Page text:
Lest we forget citizens are suppliers of information as well as consumers (see 5/23/06 fillip), we must also examine the behavior of the governments as consumers and as recommenders of information. The record is abysmal and provides succor to the worst corporate exactions. As information consumers, western governments appropriate personal confidential data from aliens in the name of security as routinely as from their own citizens (see 7/04/06 fillip). As information recommenders, non western governments often aspire to be sole arbitors of what their citizens should read, watch and listen to (see 9/05/06 fillip). That universal surveillance and censorship facilitate the drafting of good Information Laws may be a small exaggeration.
Is there a solution? World bodies such as the World Trade Organization and the World Intellectual Property Organization can help. But can they deliver faster and more than Europe itself has been able to achieve? According to Alena Kozakova (****) "the issue [is at the] interface between competition law and intellectual property law". She might as well have spoken for the whole body of Information Law. Within western democracies, we have seen how competition fosters pronaocracy (see 12/19/06 fillip), the governement of the people by the lobbies. On the world stage, the nations turn themselves into lobbyists. We can only expose the truth and wait till time erodes national differences in the creation and enjoyment of information wealth.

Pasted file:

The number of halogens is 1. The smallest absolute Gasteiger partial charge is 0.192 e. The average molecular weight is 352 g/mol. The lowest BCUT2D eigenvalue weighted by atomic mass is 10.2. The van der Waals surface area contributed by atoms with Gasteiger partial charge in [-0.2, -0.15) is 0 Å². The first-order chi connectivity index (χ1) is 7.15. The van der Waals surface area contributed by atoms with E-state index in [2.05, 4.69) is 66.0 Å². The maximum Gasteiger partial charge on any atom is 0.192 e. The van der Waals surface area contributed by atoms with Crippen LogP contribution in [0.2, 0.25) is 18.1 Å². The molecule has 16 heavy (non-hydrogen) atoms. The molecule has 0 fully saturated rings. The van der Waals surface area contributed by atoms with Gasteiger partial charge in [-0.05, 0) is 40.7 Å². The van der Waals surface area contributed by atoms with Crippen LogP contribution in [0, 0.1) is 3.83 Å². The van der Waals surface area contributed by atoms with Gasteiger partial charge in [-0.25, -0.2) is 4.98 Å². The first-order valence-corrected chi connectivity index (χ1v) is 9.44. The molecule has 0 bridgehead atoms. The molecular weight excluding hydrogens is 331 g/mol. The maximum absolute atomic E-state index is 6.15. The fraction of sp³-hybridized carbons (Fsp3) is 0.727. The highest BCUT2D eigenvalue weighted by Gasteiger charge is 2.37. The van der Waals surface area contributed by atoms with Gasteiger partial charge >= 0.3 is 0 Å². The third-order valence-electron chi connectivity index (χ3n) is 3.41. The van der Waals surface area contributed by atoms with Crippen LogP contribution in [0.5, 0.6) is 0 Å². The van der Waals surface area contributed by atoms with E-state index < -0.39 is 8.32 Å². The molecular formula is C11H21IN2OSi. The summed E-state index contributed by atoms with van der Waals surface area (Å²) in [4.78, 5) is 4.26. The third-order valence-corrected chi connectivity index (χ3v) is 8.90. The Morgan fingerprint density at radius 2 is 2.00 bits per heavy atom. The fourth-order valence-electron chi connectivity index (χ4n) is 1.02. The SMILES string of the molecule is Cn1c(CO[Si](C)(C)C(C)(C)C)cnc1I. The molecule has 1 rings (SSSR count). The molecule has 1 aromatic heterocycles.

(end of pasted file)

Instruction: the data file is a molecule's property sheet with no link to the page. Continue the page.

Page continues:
May borders be no longer an obstacle to our Information Age, may the status of consumers as information suppliers be recognized, may good information laws be enacted throughout the world accordingly.
May we be one day able to boldly proclaim after Louis the Great and with better luck (2), "the Pyrenees are no longer".
- (*) ........... See You in Court Sweetie, by Lynnley Browning (New-York Times) - April 6, 2007
- (**) ........ Piracy Move On China Seen as Near, by Edmund L. Andrews (New-York Times) - April 7, 2007
- (***) ...... Why That Hoodie Your Son Wears Isn't Trademarked, by Hal R. Varian (New-York Times) - April 5, 2007
- (****) .... Apple and allies pass song buck, by Tobias Buck and Emiko Terazono (Financial Times) - April 3, 2007
- (*****) .. Brussels unveils proposals to streamline patent regime, by Tobias Buck (Financial Times) - April 3, 2007
- (1) see Blaise Pascal in the Wikipedia
- (2) Louis XIV of France is said to have made this declaration as he let his grand-son accept the Spanish crown bestowed by the will of Charles II of Spain.
This decision was the cause of a major European war whose conclusion ensured that the Pyrenees would be left standing.